When they arrived at the Postville plant and asked to be let in, a receptionist told them they needed to make a request 24 hours in advance to get inside. The inspectors told her that if necessary they would get a court order allowing them to inspect the plant.
This was not unusual. On other occasions, plant officials refused to let inspectors inside, forcing them to either leave or secure a warrant from a judge.
On this date, however, the plant’s safety consultant, Fred Phelps, let the inspectors enter without a warrant. According to state records, Phelps told inspectors of the Lopez and Santos accidents and acknowledged that “many problems” existed. Phelps allegedly told inspectors that plant managers had been disciplined after the company’s investigations.
After gathering details of the three amputations, state inspectors proposed a fine of $10,000.
A few months later, Jens Nissen, an executive officer with Iowa’s Occupational Safety and Health Administration, set up an informal telephone conference with company officials to discuss a settlement in the case. Nissen was supposed to call Agriprocessors at 3 p.m., but he forgot. He called at 3:45 p.m. instead.
His handwritten notes told what happened next:
“They graciously proceeded with the informal conference, despite my tardiness. I told them that their time was worth a reduction in penalty. They have taken various steps since the inspection to abate the hazard. … They asked if they could send information on what they have done and get a penalty reduction based on that information. I said, ‘Sure.’ We ended our phone conversation.”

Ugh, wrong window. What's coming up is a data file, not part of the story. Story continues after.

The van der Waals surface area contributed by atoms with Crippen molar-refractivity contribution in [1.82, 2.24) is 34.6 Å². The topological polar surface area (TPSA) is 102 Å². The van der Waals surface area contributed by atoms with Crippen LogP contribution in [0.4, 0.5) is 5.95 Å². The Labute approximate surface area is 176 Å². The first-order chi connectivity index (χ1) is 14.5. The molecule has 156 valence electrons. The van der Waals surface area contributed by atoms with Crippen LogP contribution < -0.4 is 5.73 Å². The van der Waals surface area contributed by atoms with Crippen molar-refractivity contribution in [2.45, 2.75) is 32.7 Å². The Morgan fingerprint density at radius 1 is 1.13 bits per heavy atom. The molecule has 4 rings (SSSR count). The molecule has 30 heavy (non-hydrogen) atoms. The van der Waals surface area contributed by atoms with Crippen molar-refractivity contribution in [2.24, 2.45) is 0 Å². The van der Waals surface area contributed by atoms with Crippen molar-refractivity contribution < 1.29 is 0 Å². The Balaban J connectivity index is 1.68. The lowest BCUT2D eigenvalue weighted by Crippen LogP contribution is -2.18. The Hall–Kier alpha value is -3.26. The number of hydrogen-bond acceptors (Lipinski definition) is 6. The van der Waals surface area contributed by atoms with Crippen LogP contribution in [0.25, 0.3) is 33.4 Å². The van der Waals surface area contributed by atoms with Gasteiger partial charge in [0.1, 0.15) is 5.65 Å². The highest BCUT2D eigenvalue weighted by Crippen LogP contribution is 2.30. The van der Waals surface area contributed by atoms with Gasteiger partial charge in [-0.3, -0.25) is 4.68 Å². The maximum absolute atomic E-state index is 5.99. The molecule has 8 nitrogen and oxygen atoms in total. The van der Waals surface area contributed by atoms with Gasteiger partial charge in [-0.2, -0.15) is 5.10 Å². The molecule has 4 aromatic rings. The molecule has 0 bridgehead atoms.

The next day, the $10,000 fine was cut by 25 percent to $7,500.
Asked about that decision, Nissen said: “It was just a matter of quibbling over a couple hundred bucks. That’s all.”
He said it is not unusual for companies to challenge proposed fines and for the state to settle the matter by reducing the fines in exchange for the company’s promise to do better.
The alternative, he said, is holding a hearing, a process that can take years to complete with no assurance that OSHA inspectors will prevail.
Reducing the size of fines results in speedier compliance, he said, and frees money for companies to spend on safety equipment and training.
The company has had annual revenue of $250 million.
As for Agriprocessors’ refusal to let state inspectors inside the plant without a court-issued warrant, Nissen said that occurs with other companies, too.
“It’s the employer’s right to deny us entry,” he said. “It’s not something that’s unusual, but, then again, it’s not something that’s routine.”
Across the nation, manufacturers and meatpackers have had the right to turn away safety inspectors since 1978. That’s when the U.S. Supreme Court ruled that inspections without court warrants violated the Fourth Amendment rights of companies that are not “closely regulated” by the government. Meatpacking plants are not considered closely regulated.
Workers must pay for safety equipment
After the fines were reduced at Agriprocessors, lack of compliance with safety regulations became an even bigger issue at the Postville plant.
In early 2006, state officials cited the company for failing to provide protective jackets and boots to workers who used high-pressure hoses to spray corrosive chemicals and scalding water inside the plant as part of the sanitation process.
During an on-site inspection, an executive asked a state inspector whether she would recommend protective “rain suits” for the workers. “Yes!” she said.
She asked the company’s operations manager and plant engineer whether they would want rain suits if they had to spray caustic chemicals. According to the inspector’s report, both men said, “Absolutely.”
But company records indicate that workers had long been forced to either do without the protective gear or purchase it themselves from the company. And because some workers allegedly had no lockers at the plant, they often took their chemical-soaked rain suits home with them at the end of their shift.
Company Vice President Sholom Rubashkin, in a September 2000 memo to all employees, included an “equipment price list” that identifies rain pants and jackets, as well as “wrist wraps” and “back support,” as “personal clothing-type equipment,” rather than mandatory, company-issued safety equipment.